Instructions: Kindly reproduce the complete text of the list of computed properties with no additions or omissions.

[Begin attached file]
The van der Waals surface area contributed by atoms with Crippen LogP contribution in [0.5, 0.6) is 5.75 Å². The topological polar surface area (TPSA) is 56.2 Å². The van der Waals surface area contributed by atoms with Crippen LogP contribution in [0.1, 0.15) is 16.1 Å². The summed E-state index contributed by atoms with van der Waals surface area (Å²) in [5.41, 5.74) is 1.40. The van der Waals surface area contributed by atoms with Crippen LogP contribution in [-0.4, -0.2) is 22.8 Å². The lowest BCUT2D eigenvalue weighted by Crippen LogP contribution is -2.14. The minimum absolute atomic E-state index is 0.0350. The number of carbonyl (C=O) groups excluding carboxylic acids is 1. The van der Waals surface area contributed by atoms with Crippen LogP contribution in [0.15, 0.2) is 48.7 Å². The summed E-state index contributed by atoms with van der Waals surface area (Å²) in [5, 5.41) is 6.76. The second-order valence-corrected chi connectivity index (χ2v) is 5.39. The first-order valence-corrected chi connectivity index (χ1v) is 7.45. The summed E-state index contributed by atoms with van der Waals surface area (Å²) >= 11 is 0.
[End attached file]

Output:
The van der Waals surface area contributed by atoms with Crippen LogP contribution in [0.5, 0.6) is 5.75 Å². The topological polar surface area (TPSA) is 56.2 Å². The van der Waals surface area contributed by atoms with Crippen LogP contribution in [0.1, 0.15) is 16.1 Å². The summed E-state index contributed by atoms with van der Waals surface area (Å²) in [5.41, 5.74) is 1.40. The van der Waals surface area contributed by atoms with Crippen LogP contribution in [-0.4, -0.2) is 22.8 Å². The lowest BCUT2D eigenvalue weighted by Crippen LogP contribution is -2.14. The minimum absolute atomic E-state index is 0.0350. The number of carbonyl (C=O) groups excluding carboxylic acids is 1. The van der Waals surface area contributed by atoms with Crippen LogP contribution in [0.15, 0.2) is 48.7 Å². The summed E-state index contributed by atoms with van der Waals surface area (Å²) in [5, 5.41) is 6.76. The second-order valence-corrected chi connectivity index (χ2v) is 5.39. The first-order valence-corrected chi connectivity index (χ1v) is 7.45. The summed E-state index contributed by atoms with van der Waals surface area (Å²) >= 11 is 0.